Basically if your ex contests the residence order application or the judge wants more information to inform his/her decision, they will ask for the S7/S37 report. The judge will then appoint either a court social worker (CAFCASS) or a SW from the social services - in your case the latter. The SW will then liaise with the police, probation, schools, GP\'s etc, you and your ex, extended family possibly and meet with your children to gain everyone\'s views. The SW will then reccomend where the children will live and the level and type of contact the children will have. The judge may disagree with their decision but the report will give him a better idea of the situation. You would get a copy of this from your solicitor or ask for it to be sent to you if you do not have one. Either way, it could take a couple of months at least - depends on the situation and the urgency. Hope that helps.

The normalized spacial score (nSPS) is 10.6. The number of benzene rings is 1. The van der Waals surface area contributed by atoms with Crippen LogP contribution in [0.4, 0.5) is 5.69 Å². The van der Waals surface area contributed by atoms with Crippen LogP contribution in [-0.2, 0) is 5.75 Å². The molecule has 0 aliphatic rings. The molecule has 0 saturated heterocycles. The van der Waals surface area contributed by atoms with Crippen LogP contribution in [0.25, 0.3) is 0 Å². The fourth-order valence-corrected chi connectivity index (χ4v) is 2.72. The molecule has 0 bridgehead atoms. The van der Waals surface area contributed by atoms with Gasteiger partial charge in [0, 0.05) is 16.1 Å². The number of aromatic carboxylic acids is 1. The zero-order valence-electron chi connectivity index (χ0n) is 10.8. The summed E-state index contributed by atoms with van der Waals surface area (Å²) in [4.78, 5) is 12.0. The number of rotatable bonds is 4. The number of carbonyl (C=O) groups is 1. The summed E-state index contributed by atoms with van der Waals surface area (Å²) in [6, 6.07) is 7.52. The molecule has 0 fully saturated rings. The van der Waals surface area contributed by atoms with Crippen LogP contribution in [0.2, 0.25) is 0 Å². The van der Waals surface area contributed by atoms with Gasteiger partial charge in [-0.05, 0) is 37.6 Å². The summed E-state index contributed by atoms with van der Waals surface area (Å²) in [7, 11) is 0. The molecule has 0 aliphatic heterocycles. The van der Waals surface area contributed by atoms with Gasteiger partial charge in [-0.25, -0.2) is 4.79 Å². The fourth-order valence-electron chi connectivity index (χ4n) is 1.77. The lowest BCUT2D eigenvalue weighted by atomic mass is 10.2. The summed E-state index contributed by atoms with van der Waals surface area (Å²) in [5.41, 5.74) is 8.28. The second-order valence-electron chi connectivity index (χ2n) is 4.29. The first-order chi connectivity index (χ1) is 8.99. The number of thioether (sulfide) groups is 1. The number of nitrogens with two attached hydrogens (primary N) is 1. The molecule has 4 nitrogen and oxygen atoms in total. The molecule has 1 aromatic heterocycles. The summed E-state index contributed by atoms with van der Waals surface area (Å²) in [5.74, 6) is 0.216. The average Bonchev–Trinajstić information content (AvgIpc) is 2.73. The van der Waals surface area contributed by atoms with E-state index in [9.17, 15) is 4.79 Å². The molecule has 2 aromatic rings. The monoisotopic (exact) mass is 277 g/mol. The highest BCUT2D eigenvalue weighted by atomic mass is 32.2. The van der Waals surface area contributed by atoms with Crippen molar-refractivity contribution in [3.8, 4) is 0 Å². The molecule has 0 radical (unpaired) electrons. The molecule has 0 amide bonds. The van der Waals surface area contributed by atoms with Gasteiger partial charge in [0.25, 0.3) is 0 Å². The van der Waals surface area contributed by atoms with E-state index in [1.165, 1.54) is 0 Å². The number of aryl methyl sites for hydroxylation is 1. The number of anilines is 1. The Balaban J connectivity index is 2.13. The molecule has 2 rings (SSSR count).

sprout

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Posted: Wednesday, December 4, 2013 - 10:24:01

I\'ve done some looking around.... and gone round in circles in about 20 different legal documents! Is there a short/ easy description of what the differences are between an S7 report and an S37 report?

sometimesitdoesn'twork

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Posted: Thursday, December 5, 2013 - 13:03:30